Courtesy of MIKE ROSTAD

Starring at the home of Rosabel Baldwin.

While most people have taken down their Christmas trees and stored the decorations, there are homes throughout Alaska where Christmas caroling continues. The custom, known as starring, is practiced by Orthodox faithful in many parishes in the state. Some of these parishes follow the ancient Julian calendar in celebrating holidays. According to that calendar, Dec. 25, the date of Christmas (the Nativity of Jesus Christ), falls on Jan. 7 of the widely-used Gregorian calendar.

The tradition of starring was apparently introduced to Alaska communities by missionaries from the Ukraine. In the custom, a tinsel-wrapped replica of the star of Bethlehem is taken to the icon corner in homes and institutions and twirled as the people sing Christmas hymns, troparions and carols, proclaiming “Christ is born! Glorify Him!” or the Slavonic greeting, “Christos Rhazdaetsya! Slavite Eho!” 

During this time of year, I’m reminded of three events that crystallized the significance of starring and the Nativity it celebrates.

In 1992 I worked at St. Herman’s Seminary as a teacher, cook and dorm “dad” to the male students in the singles dormitory.  I recall one snowy night when I took banya with the students. On this particular night, one of the students, whose name was Gus, was preparing to travel to Bristol Bay to attend the funeral of his cousin, who had been killed in a snowmobile accident. His fellow students tried to comfort Gus by singing the starring hymns, interspersing those songs with the narrative of the Christmas story. 

Two years later, when dean of students, Father Peter Kreta, was struggling with cancer, the star was taken to the home of parish priest, Father John Zabinko, and his wife, Maggie. 

Father Peter was weak, but he participated in the starring. His inner enthusiasm was still strong and bright. Father Peter was on the telephone, listening with full attention, his face beaming with a smile. On the other end of the line his beloved parishioners in Ouzinkie sang the familiar troparions and hymns, wished him a blessed Nativity and proclaimed, “Christ is born!” a greeting that meant so much to him.

They were giving him inspiration and strength for the difficult journey ahead.

Five years later I traveled to the village of Kswethluk on the Kuskokwim River, a few days before Nativity, for the funeral of my former student, Irene Fisher Suskuk, and her children, who had perished in a fire on St. Paul Island. It was an emotional trip highlighted by grief and a great sense of loss. Timothy, Irene’s brother, reminded us that Nativity was soon upon us. Grieving hearts would be consoled by the joyous announcement that Christ is born! Glorify Him! Soon the homes in Kwethluk would be graced by the star and the singing of Christmas songs. 

Joe Evon, a student at St. Herman’s Seminary who lives in Napaskiak, a village near Kwethluk, said that starring is “very uplifting. It goes directly to your soul.”

Each Alaska community has its own style of decorating the star and follows different protocols in bringing the star from home to home.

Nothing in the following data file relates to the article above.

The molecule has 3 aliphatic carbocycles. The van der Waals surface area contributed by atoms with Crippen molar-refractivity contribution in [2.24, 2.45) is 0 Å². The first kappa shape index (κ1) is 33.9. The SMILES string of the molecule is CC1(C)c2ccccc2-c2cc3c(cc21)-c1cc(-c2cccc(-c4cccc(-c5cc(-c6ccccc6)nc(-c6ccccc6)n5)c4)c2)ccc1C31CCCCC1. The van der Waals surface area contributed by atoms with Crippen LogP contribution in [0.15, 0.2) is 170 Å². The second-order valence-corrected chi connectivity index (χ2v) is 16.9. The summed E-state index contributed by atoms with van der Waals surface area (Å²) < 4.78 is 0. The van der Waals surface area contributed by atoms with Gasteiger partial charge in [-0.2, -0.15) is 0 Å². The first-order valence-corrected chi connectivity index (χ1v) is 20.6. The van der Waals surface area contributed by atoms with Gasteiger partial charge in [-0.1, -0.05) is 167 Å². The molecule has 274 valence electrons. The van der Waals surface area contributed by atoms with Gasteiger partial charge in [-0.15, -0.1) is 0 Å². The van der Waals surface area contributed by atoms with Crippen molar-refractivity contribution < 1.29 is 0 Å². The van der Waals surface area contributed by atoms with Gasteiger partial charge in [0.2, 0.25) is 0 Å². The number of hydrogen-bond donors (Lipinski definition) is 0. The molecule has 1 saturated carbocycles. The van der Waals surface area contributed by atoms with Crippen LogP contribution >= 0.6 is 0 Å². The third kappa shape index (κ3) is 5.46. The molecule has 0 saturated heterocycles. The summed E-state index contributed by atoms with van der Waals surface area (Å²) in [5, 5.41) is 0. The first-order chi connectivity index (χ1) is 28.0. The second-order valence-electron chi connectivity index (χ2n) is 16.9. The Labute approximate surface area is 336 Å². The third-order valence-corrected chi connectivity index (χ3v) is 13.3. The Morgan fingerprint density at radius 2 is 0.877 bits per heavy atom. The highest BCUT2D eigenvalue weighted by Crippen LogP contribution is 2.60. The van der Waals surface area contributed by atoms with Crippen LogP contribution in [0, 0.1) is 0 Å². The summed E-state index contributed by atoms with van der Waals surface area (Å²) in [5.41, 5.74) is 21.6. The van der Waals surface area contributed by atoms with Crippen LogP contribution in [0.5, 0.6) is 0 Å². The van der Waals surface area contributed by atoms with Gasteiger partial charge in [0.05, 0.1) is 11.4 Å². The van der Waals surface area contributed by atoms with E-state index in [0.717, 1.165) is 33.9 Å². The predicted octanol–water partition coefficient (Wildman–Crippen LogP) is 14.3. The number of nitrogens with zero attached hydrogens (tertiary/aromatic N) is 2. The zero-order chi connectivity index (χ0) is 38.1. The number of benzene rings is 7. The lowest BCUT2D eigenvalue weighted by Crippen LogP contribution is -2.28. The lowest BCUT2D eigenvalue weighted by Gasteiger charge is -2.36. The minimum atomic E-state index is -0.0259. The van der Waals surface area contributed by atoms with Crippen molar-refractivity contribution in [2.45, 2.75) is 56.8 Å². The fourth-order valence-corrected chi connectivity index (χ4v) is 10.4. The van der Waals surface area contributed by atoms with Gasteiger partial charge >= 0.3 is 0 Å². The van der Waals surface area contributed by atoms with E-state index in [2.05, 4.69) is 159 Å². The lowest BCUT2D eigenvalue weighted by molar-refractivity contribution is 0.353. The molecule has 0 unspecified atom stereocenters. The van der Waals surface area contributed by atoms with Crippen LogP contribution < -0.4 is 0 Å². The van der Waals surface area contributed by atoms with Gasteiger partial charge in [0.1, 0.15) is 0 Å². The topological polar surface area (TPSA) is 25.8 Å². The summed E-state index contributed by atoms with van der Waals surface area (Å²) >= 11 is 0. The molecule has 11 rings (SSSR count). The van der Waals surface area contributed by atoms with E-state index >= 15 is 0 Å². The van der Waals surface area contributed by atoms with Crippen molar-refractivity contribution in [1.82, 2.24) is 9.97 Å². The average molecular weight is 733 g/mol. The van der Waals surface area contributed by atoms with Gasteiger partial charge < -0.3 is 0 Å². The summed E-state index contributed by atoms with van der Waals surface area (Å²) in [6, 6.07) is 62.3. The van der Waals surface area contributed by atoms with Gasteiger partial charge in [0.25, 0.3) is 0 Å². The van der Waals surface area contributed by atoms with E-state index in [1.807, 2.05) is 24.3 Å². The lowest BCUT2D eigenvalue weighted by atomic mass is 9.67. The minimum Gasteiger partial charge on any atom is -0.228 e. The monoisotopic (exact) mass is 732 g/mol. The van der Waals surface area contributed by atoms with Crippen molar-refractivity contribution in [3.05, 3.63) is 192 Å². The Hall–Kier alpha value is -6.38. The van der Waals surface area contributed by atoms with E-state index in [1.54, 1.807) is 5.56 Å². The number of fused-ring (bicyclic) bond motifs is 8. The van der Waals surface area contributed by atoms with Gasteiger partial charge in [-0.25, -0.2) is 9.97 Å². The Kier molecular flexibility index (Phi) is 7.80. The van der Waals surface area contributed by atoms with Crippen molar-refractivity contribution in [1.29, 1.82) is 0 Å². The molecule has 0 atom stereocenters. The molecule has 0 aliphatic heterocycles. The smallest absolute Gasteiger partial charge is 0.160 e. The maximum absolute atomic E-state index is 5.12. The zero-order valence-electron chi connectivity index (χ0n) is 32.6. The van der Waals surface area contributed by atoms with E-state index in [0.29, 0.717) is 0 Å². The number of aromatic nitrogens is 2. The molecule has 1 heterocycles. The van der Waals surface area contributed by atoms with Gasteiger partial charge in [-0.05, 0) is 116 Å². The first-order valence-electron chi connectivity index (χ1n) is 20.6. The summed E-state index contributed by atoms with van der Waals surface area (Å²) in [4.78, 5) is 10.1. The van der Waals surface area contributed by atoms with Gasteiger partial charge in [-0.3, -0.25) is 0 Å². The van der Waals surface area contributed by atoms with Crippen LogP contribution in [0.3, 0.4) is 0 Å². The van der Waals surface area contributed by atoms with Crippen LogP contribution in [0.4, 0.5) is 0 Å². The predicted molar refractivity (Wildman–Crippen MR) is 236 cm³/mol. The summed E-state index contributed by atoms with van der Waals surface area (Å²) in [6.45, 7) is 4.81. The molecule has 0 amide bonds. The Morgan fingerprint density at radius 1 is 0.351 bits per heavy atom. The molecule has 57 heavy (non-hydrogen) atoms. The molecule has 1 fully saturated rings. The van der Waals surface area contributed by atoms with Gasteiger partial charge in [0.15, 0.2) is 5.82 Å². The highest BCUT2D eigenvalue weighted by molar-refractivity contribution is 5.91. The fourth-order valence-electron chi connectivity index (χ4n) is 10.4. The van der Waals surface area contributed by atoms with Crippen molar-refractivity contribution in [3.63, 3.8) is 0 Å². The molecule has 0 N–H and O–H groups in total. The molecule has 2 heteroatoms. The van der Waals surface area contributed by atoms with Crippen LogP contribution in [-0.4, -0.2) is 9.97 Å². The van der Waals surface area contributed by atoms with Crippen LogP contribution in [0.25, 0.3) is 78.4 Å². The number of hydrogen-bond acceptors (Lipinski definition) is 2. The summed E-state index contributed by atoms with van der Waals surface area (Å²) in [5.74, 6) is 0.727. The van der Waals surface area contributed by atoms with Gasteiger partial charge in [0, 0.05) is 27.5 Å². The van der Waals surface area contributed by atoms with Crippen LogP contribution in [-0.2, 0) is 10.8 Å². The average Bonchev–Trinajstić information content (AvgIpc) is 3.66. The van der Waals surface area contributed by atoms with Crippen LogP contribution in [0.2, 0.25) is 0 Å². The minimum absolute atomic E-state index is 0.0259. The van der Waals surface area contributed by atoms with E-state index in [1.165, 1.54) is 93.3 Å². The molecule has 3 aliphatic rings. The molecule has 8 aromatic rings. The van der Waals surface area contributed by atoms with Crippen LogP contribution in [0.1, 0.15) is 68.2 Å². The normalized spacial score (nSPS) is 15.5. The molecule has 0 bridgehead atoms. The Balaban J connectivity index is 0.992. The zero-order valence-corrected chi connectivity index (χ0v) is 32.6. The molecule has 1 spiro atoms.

“We all have our unique flavor to it,” said Father Vasily Fisher, dean of St. Herman’s Seminary, who grew up in Kwethluk. “Even though we sing the same hymns (as other Orthodox communities,) we do it somewhat differently.”

So what is so special about the tradition of starring?

In Timothy Fisher’s words, “You blend in a feast along with the celebration of the Nativity. You have a star that leads carolers, just like the three Wisemen followed the star to where Christ was born. Every time we follow the star, we go into the house. Christ is there, so the star settles there. When we’re done singing, there’s still that other tradition of gift-giving. After that, they feed people.

“When a person gives a feast, they try to give it their best. Some houses will have roast turkey, roast swan, moose meat, fried or boiled fish. We always have a really big table to serve at least 20 people. After the first people are served, they stand up and let the other people eat.

“The star doesn’t go out unless there’s nothing more to serve. Nobody goes out hungry or empty-handed.”

Timothy’s brother, Father Vasilly, recalled that many of the people in his village didn’t hold down ful-ltime jobs. They lived a subsistence lifestyle. But they were still willing to give everything that they had.

One villager in particular came to mind. This person never had enough money to heat his house, Vasilly said. “When the people brought the star to his home the sides of the wall were icy. Most of the house was frosted over. He’d be in a down coat. He’d almost have nothing to eat. But every year he’d scrape up something to give to people as gifts.” 

This is the spirit of the season, Vasilly said. “It’s not the person who gives the most (that is ultimately important,) but the person who gives the most from within.”

In places such as Kwethluk, starring continues for  several days. Once all the homes are visited in one village,  the carolers travel by snow machine to neighboring communities.

Starring may not last as long on Kodiak Island, but nevertheless, it’s a tradition that is taken very seriously. The novelty of this tradition never seems to wear off each year as the faithful go from house to house and listen to the Nativity songs sung in Slavonic, Alutiiq and English. 

As Joe Evon aptly said, starring “goes directly to the soul.”




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